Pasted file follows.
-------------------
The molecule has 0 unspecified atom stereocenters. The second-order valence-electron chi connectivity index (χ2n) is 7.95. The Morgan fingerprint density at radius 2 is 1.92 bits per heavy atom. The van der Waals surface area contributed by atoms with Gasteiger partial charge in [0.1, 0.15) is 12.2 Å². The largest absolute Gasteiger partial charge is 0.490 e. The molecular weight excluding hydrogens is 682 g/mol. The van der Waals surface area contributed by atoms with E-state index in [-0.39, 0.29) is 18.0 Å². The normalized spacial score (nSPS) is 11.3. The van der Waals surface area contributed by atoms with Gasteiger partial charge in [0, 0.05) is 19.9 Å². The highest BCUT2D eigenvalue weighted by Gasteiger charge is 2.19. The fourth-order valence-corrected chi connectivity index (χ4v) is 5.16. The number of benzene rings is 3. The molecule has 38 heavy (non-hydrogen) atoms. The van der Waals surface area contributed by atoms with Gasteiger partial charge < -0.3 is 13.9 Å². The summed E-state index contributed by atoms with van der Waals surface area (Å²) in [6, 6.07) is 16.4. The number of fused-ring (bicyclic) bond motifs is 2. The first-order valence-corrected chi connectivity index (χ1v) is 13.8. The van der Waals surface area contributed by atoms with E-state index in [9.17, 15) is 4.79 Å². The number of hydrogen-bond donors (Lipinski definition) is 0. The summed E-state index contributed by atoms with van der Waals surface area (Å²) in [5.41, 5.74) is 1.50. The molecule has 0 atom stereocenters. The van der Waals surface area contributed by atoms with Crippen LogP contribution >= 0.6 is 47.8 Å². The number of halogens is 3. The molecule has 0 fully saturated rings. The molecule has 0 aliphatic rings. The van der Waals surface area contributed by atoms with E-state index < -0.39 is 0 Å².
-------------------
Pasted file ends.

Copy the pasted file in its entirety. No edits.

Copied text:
The molecule has 0 unspecified atom stereocenters. The second-order valence-electron chi connectivity index (χ2n) is 7.95. The Morgan fingerprint density at radius 2 is 1.92 bits per heavy atom. The van der Waals surface area contributed by atoms with Gasteiger partial charge in [0.1, 0.15) is 12.2 Å². The largest absolute Gasteiger partial charge is 0.490 e. The molecular weight excluding hydrogens is 682 g/mol. The van der Waals surface area contributed by atoms with E-state index in [-0.39, 0.29) is 18.0 Å². The normalized spacial score (nSPS) is 11.3. The van der Waals surface area contributed by atoms with Gasteiger partial charge in [0, 0.05) is 19.9 Å². The highest BCUT2D eigenvalue weighted by Gasteiger charge is 2.19. The fourth-order valence-corrected chi connectivity index (χ4v) is 5.16. The number of benzene rings is 3. The molecule has 38 heavy (non-hydrogen) atoms. The van der Waals surface area contributed by atoms with Gasteiger partial charge < -0.3 is 13.9 Å². The summed E-state index contributed by atoms with van der Waals surface area (Å²) in [6, 6.07) is 16.4. The number of fused-ring (bicyclic) bond motifs is 2. The first-order valence-corrected chi connectivity index (χ1v) is 13.8. The van der Waals surface area contributed by atoms with E-state index in [9.17, 15) is 4.79 Å². The number of hydrogen-bond donors (Lipinski definition) is 0. The summed E-state index contributed by atoms with van der Waals surface area (Å²) in [5.41, 5.74) is 1.50. The molecule has 0 atom stereocenters. The van der Waals surface area contributed by atoms with Crippen LogP contribution >= 0.6 is 47.8 Å². The number of halogens is 3. The molecule has 0 fully saturated rings. The molecule has 0 aliphatic rings. The van der Waals surface area contributed by atoms with E-state index < -0.39 is 0 Å².